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Semiconductor Companies Love Biden's CHIPS Law. But Will Taxpayer Money End Up In China?

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Date: 2022-08-11 23:54:32

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An Intel R&D lab in Chengdu, China. Intel has billions invested in China. The CHIPS Act should help ... [+] the company invest in the U.S. But will the science component compel them to use taxpayer funds to hire Chinese researchers...in China? (Photo by China Photos/Getty Images)

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Semiconductor manufacturers love President Biden's recently signed CHIPS and Science Act. It’s not just Wednesday’s lower inflation print helping these companies. It’s the $50 billion that’s coming their way to build semiconductor fabrication plants, or fabs. Free money for localizing supply chains in a key, global industry. What’s not to love?

“If I’m an investor right now, I am buying all of the stocks that are going to be helped out by Washington,” Vladimir Signorelli of Bretton Woods Research said last week in an interview.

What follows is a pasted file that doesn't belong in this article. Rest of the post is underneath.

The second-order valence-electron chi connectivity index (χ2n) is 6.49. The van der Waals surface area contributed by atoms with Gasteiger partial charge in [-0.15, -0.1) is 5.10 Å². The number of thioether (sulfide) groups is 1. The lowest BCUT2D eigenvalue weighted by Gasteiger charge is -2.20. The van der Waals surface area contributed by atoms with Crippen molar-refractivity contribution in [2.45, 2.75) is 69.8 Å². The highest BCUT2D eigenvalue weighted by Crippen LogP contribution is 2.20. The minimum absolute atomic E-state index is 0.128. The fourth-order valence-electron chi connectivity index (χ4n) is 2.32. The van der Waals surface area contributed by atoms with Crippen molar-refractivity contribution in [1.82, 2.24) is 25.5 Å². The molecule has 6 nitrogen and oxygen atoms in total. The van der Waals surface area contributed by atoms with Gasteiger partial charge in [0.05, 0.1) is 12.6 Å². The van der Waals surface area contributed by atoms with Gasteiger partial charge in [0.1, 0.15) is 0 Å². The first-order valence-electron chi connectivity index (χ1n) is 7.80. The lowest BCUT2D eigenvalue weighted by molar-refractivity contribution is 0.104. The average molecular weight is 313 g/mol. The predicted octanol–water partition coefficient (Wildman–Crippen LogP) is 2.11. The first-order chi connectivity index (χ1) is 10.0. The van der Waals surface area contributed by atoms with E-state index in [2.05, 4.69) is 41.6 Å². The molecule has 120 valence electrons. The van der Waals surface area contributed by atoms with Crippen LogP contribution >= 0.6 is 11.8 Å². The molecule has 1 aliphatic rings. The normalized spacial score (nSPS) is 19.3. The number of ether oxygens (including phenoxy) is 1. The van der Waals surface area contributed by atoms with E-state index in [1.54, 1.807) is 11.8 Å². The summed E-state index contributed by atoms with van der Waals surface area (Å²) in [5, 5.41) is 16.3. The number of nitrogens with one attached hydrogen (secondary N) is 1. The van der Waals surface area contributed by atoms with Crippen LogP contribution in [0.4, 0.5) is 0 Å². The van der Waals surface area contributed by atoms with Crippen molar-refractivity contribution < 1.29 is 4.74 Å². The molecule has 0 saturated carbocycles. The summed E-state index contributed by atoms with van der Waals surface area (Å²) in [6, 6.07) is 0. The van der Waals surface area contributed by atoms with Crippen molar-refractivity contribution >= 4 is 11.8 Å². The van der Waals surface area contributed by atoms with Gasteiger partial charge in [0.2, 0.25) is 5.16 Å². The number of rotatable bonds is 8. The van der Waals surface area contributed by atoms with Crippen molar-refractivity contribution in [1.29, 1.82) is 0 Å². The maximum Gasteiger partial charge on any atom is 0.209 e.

Advanced Micron Devices, Global Foundries, Intel INTC and Micron Technology are all trading higher and could finally catch up to the S&P 500 as the market weighs these new tax incentives and other benefits of the CHIPS Act.

“We’ve wanted to build a mega-fab in the U.S. for a long time,” Micron’s senior vice president and General Counsel, Rob Beard, told a hometown business publication in Idaho on Aug. 8. Beard neither confirmed nor denied rumors that Micron would build one in Idaho. “Now that this legislation is in place, we are able to make some investment decisions. We are looking at several different places and it’s a competitive process,” Beard reportedly said.

The grant money has to go to building a fab in the U.S. It can be for manufacturing any type of chip, though the primary focus is for the high-end, advanced chips and the machines that make those chips. As it is now, the U.S. designs the machines and the chips, and lives off the intellectual property, outsourcing their manufacture to Taiwan, South Korea, Japan and – increasingly – to China.